We expect – I have talked about this many times earlier today, even, if I remember right, in my speech – our position on the fundamental issues of how international relations and societies should develop to appeal to a large number of people not only in the world in general but also in Western countries.

I just spoke about this. We know that we have great many supporters. We will rely on those supporters in building relations with the countries of the so-called collective West.

I can only wish you every success in your struggle for your national interests. This will be enough to maintain good relations with Russia.

...

On Venezuela.
Fyodor Lukyanov: Then Carlos Ron, he is from Venezuela and we can’t do without it.
...
Carlos Ron: Mr President, greetings from Venezuela, from President Nicolas Maduro, your friend.

You know, right now, about 30 percent of countries around the world are under some kind of illegal sanctions from the United States. You mentioned defending the principles enshrined in the United Nations Charter. Last month, the Group of Friends in Defence of the Charter met in New York, and one of the issues they addressed was contributing to the creation of a zone free of illegal sanctions where business can take place and where we would be free of those impositions. What do you think Russia can do to help create this space and how do you envision this can happen? And maybe you also have a message for the people of Venezuela. Thank you.

Vladimir Putin: ... Here is a confirmation. Sanctions were imposed on Venezuela, which used to be one of the biggest oil producers until recently. Sanctions were also imposed on Iran and Russia. Now Saudi Arabia is threatened with sanctions. They want to introduce a price cap on Russian gas and oil. They are making a mistake at every step, which leads to tough consequences for those who impose those sanctions. It is just one example. And then they start looking for those who is responsible. They do everything with their own hands and then look for the guilty party.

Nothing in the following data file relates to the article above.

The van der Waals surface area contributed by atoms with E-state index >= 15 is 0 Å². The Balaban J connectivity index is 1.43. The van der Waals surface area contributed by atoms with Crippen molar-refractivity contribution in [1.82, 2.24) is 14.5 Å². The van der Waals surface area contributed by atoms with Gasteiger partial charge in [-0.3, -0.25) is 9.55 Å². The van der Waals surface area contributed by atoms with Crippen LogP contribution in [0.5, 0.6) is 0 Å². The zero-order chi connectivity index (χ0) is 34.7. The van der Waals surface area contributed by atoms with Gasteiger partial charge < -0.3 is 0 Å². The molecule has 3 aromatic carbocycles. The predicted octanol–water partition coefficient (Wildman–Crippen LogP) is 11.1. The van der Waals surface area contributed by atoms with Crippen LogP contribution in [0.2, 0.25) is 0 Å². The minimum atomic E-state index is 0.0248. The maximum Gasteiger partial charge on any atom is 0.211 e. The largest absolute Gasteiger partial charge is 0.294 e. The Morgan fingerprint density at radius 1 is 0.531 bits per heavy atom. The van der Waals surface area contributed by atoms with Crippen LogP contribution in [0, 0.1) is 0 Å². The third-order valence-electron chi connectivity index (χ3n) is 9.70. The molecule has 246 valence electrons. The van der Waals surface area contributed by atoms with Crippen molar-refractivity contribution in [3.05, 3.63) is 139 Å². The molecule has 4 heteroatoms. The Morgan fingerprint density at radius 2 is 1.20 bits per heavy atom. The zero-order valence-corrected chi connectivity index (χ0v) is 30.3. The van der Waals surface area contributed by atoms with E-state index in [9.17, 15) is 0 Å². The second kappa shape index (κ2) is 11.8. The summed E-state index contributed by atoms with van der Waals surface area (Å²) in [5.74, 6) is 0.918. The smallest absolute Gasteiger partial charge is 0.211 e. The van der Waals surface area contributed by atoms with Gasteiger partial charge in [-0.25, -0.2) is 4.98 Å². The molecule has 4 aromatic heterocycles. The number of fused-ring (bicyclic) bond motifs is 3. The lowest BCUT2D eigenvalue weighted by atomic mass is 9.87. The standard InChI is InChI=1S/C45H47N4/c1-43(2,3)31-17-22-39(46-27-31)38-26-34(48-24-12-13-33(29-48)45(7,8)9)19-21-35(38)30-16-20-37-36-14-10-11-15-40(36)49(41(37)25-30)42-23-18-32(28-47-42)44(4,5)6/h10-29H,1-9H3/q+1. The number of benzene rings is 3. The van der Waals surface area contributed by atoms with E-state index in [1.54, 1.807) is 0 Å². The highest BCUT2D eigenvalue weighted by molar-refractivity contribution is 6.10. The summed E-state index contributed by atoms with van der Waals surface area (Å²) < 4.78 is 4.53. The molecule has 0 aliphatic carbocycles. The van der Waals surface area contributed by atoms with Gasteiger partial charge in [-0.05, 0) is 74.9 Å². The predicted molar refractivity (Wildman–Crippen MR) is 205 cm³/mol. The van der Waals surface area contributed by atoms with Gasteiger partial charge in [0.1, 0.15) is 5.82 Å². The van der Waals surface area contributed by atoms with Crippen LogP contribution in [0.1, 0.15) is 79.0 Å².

Nevertheless, Venezuela keeps progressing. It faces big problems, we are aware of that, but Venezuela is overcoming them.
...
We are going to have a recession this year, somewhere between 2.8 and 2.9 percent. It will happen. But industrial production, manufacturing will remain at about the same level. Construction: the construction sector is up by more than 5 percent – 5.1 percent – for eight months of this year. Agriculture has doubled, and the trend is increasing.
...
You asked me: what can Russia do to create conditions for living independently of these sanctions and to develop sustainably? It seems to me that this is not a bad example, and it is necessary to combine the efforts of all those who are interested in this, to achieve this agreement and the balance of interests that I have already mentioned many times. And then, without a doubt, we will succeed.

Let's stop here.

...
 

Yupo

The Living Force
FOTCM Member
I apologize for going off topic here, but has there ever been made a serious movie about Putin? I recently saw this excellent actor in something, who struck me as just right for such a role. Mattias Schoenaerts is his name. Perhaps when all the dust settles...


th-2775033254.jpg
 

Benjamin

Dagobah Resident
@Yupo, there are a lot of documentaries about Putin but I, personally, am not aware of, say, a story of his life with 'him' as the lead, if that's what you mean.

After the trilateral talks with Azerbaijan and Armenia, Putin answered questions from the media. Putin didn't reveal much about the talks saying that they were "constructive" but nothing was finalized. There were a few other answers, though, that were more revealing.

Answers to media questions


At the end of the talks with the President of Azerbaijan and the Prime Minister of Armenia, Vladimir Putin answered questions from Russian media.

October 31, 2022
23:10

Sochi

An explanation as to why Russia has suspended grain shipments.
...

Pavel Zarubin: Good evening. Pavel Zarubin, Rossiya TV channel.

Vladimir Putin: Good evening.

Pavel Zarubin: One of the biggest issues in the world today is Russia’s suspension of its participation in the grain deal. We are hearing a new choir of voices from Western leaders, accusing Russia of causing global famine. Biden even called Russia’s decision an outrage.

Yes, we have already heard the statement by the Russian Defence Ministry but may I ask you: why did Russia make this decision? What do you think about these accusations of sabotaging the agreements?